Hypertension and nephrology

[Article Reports]

VÁLYI Péter

NOVEMBER 05, 2015

Hypertension and nephrology - 2015;19(05)

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[Averting the Legacy of Kidney Disease - Focus on Childhood]

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[Optimal Treatment Strategy in Hypertensive Patients with Ischemic Heart Disease, Peripheral Narrowing of Vessels, Diabetes or an Active History of Smoking Part 1 High-Risk Smoker Hypertensive Patients]

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Comparison of direct costs of percutaneous full-endoscopic interlaminar lumbar discectomy and microdiscectomy: Results from Turkey

ÜNSAL Ünlü Ülkün, ŞENTÜRK Salim

Microdiscectomy (MD) is a stan­dard technique for the surgical treatment of lumbar disc herniation (LDH). Uniportal percutaneous full-endoscopic in­terlaminar lumbar discectomy (PELD) is another surgical op­tion that has become popular owing to reports of shorter hos­pitalization and earlier functional recovery. There are very few articles analyzing the total costs of these two techniques. The purpose of this study was to compare total hospital costs among microdiscectomy (MD) and uniportal percutaneous full-endoscopic interlaminar lumbar discectomy (PELD). Forty patients aged between 22-70 years who underwent PELD or MD with different anesthesia techniques were divided into four groups: (i) PELD-local anesthesia (PELD-Local) (n=10), (ii) PELD-general anesthesia (PELD-General) (n=10), (iii) MD-spinal anesthesia (MD-Spinal) (n=10), (iv) MD-general anesthesia (MD-General) (n=10). Health care costs were defined as the sum of direct costs. Data were then analyzed based on anesthetic modality to produce a direct cost evaluation. Direct costs were compared statistically between MD and PELD groups. The sum of total costs was $1,249.50 in the PELD-Local group, $1,741.50 in the PELD-General group, $2,015.60 in the MD-Spinal group, and $2,348.70 in the MD-General group. The sum of total costs was higher in the MD-Spinal and MD-General groups than in the PELD-Local and PELD-General groups. The costs of surgical operation, surgical equipment, anesthesia (anesthetist’s costs), hospital stay, anesthetic drugs and materials, laboratory wor­kup, nur­sing care, and postoperative me­dication diffe­red significantly among the two main groups (PELD-MD) (p<0.01). This study demonstrated that PELD is less costly than MD.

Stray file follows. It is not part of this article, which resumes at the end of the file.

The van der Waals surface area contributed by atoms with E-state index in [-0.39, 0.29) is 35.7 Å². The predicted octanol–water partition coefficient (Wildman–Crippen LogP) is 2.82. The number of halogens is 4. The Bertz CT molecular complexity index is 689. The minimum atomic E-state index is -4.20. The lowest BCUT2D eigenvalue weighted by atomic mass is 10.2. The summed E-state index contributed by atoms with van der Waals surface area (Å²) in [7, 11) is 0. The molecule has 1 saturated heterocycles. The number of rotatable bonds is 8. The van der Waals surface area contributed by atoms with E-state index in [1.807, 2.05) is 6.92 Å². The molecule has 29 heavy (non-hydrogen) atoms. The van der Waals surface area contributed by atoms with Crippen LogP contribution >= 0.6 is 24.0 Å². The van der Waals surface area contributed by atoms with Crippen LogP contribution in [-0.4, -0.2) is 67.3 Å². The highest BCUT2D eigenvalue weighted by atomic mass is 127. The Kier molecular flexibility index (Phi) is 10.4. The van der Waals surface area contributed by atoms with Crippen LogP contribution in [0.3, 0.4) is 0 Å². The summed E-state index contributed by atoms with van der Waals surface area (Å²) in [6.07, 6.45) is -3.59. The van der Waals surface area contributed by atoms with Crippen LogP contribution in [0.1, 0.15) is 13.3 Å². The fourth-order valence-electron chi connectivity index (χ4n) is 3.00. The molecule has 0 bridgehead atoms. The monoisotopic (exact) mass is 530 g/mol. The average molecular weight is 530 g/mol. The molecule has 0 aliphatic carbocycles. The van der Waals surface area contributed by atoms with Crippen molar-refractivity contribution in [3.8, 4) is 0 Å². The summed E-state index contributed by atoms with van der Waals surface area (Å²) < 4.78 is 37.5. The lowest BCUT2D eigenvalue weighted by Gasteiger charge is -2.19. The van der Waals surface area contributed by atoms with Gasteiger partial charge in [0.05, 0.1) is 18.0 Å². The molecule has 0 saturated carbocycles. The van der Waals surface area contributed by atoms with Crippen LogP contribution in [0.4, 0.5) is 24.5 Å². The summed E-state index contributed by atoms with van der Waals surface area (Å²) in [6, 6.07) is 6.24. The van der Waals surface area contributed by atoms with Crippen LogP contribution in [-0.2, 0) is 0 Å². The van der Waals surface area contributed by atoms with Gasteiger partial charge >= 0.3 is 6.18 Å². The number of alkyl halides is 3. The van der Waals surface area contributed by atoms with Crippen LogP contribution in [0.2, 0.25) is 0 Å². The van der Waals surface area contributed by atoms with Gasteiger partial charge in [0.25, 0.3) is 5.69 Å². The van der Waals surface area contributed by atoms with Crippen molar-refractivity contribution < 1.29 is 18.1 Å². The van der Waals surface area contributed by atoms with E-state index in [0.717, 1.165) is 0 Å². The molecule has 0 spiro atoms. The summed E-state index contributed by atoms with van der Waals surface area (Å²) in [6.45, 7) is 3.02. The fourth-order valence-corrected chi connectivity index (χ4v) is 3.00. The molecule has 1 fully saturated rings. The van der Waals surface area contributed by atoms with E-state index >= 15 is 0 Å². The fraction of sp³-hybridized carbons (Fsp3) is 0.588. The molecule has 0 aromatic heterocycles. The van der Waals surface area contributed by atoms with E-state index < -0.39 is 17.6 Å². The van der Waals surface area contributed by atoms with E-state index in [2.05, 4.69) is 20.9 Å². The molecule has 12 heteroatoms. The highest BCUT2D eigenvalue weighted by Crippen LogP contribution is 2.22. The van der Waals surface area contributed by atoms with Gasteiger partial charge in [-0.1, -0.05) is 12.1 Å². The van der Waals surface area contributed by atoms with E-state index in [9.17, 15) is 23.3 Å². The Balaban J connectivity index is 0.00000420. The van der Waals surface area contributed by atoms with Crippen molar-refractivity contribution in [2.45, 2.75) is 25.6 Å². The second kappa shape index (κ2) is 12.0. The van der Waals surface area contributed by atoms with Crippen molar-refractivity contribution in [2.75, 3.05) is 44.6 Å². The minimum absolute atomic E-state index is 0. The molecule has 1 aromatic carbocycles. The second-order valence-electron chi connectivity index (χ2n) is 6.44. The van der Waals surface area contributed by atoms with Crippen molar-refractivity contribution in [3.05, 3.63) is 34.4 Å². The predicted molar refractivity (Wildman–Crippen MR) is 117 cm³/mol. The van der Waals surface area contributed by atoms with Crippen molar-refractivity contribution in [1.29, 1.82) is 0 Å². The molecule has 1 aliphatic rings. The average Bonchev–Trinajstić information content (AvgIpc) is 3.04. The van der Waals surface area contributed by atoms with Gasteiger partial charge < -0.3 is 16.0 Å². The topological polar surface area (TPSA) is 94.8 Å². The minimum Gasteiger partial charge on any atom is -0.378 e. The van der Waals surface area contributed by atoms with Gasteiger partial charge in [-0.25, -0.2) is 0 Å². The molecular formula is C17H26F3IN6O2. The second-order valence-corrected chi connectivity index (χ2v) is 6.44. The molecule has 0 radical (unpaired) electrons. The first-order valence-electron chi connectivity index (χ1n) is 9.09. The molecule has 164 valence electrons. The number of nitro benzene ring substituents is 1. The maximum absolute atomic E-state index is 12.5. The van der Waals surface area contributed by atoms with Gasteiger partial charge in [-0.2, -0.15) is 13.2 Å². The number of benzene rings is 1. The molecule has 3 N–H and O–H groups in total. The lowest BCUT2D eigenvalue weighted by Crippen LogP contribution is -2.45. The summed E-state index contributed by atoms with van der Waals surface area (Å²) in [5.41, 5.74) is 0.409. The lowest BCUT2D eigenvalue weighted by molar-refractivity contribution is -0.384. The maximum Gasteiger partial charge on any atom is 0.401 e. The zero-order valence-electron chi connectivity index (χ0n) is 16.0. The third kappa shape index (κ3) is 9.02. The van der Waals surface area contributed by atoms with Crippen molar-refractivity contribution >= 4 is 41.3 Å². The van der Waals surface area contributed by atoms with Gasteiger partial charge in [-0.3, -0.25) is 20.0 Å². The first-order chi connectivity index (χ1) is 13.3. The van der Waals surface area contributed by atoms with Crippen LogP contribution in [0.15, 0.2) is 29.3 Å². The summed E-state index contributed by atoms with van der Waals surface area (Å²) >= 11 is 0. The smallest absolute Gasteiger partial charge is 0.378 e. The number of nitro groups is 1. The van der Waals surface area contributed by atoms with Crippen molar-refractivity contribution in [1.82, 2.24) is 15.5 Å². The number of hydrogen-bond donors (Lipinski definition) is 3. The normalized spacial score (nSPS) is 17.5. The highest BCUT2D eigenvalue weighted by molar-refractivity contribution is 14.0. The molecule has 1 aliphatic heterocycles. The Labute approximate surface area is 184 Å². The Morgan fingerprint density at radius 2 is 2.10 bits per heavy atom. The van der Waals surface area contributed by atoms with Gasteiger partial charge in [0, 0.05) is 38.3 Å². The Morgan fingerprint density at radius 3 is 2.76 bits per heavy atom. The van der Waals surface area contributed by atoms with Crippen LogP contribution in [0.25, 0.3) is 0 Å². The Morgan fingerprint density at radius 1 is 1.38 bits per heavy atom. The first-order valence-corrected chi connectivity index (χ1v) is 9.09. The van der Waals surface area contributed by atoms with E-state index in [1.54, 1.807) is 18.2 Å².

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[Comment to the article titled “Exploratory study of outcomes of blood sample mass examinations by rank correlations”]

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A variant of Guillain-Barre syndrome after SARS-CoV-2 vaccination: AMSAN

TUTAR Kaya Nurhan, EYIGÜRBÜZ Tuğba, YILDIRIM Zerrin, KALE Nilufer